Does your website have a scent?

Before you lean over and sniff your screen, let me explain.
If you’ve ever set up ‘goals’ in your analytics software, you’ll understand how this works, but your website should have a scent. Or maybe several.
I’m not talking about the sweet smell of ylang ylang, or the aroma coming from a bed of roses. Your users should be able to pick up a scent from your landing pages, a scent that leads them through to fulfill your goals and calls to action.
Maintaining a ‘scent’ keeps website users on track right through to completing the goal and leaving. It’s the invisible thread that pulls them from one page to the next, without making them stop and think.
Some of the techniques used in maintaining scent are:
Link integrity – links should link to what they say, so the link and the resulting page title should be reasonably similar. Losing this connection between the link and the page can break the scent.
Search – When users arrive at your website from a search engine, they have followed a link. This is where they first pick up the scent. Make sure your website is meeting their needs by providing the information they are searching for.
Design integrity – Changing the design or layout between pages is poor usability and will break the scent. Users will expect pages to have consistency, surprising them with something different will break the scent.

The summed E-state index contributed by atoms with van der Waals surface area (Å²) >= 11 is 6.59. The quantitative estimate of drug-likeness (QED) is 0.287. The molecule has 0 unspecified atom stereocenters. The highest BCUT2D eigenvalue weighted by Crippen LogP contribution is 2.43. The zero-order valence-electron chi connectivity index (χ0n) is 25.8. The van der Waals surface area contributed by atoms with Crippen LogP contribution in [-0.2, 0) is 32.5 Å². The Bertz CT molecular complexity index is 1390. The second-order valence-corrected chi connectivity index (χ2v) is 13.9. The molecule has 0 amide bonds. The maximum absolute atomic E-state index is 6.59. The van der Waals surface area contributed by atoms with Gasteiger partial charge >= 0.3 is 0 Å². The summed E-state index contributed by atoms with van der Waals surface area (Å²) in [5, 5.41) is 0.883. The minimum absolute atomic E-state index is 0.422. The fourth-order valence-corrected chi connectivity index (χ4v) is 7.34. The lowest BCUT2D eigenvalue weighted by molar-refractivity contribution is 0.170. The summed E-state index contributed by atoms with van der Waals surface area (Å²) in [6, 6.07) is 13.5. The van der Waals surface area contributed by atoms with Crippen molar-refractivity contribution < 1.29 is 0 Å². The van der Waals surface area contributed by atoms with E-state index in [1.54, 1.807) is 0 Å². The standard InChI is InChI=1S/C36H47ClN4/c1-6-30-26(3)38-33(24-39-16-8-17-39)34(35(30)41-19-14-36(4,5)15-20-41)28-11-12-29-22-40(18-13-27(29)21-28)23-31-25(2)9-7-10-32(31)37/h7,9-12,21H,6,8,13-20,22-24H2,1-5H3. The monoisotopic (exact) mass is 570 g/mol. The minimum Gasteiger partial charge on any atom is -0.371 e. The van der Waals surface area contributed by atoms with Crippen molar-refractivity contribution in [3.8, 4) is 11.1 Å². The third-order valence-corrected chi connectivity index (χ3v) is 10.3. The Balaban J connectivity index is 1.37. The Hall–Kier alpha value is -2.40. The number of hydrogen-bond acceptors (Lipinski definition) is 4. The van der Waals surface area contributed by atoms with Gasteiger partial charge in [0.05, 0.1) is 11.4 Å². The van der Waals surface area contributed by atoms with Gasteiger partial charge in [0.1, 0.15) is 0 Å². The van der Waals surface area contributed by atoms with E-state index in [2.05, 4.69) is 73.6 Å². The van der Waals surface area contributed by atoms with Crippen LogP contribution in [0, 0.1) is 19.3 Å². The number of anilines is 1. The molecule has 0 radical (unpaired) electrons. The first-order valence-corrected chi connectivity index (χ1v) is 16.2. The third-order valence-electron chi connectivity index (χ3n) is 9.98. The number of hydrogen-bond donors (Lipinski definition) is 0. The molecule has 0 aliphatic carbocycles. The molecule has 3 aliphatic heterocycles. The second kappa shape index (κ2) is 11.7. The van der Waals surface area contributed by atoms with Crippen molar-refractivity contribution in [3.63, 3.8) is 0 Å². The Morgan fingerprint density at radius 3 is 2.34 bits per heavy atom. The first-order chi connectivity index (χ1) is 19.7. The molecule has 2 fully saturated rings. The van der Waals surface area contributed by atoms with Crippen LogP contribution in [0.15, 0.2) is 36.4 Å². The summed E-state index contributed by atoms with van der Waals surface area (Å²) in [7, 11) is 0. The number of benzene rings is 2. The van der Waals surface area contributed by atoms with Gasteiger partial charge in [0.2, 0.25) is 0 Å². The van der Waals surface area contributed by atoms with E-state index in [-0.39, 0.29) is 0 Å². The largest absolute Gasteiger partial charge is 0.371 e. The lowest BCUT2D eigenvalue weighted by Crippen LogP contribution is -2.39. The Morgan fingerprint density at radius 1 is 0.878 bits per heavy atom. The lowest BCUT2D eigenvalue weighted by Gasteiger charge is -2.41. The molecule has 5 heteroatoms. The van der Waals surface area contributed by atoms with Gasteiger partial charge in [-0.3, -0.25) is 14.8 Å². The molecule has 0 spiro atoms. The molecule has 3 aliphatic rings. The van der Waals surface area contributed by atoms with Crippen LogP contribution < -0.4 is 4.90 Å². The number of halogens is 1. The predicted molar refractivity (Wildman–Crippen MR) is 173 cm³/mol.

Security – On ecommerce sites, users will become increasingly aware of security during the checkout process. Unexpected behaviours here will knock your customers’ confidence, especially on first-time purchases. And remember, the first purchase, if completed, will boost confidence in your site’s ability to fulfill, leading to repeat sales.
Switching medium – Try to maintain scents across your website, email and social media. Any scent picked up on the website may be lost elsewhere if it is watered down. Establish a policy for handling messages by email and social media.
Microcopy – Never underestimate the power of single words and short phrases in influencing your customers. Sometimes we are tempted to say too much, destroying the lure of finding out more.
We’ve all seen a dog sniffing around after losing a scent, frantically confused. Don’t do this to your website users, they are your next customers.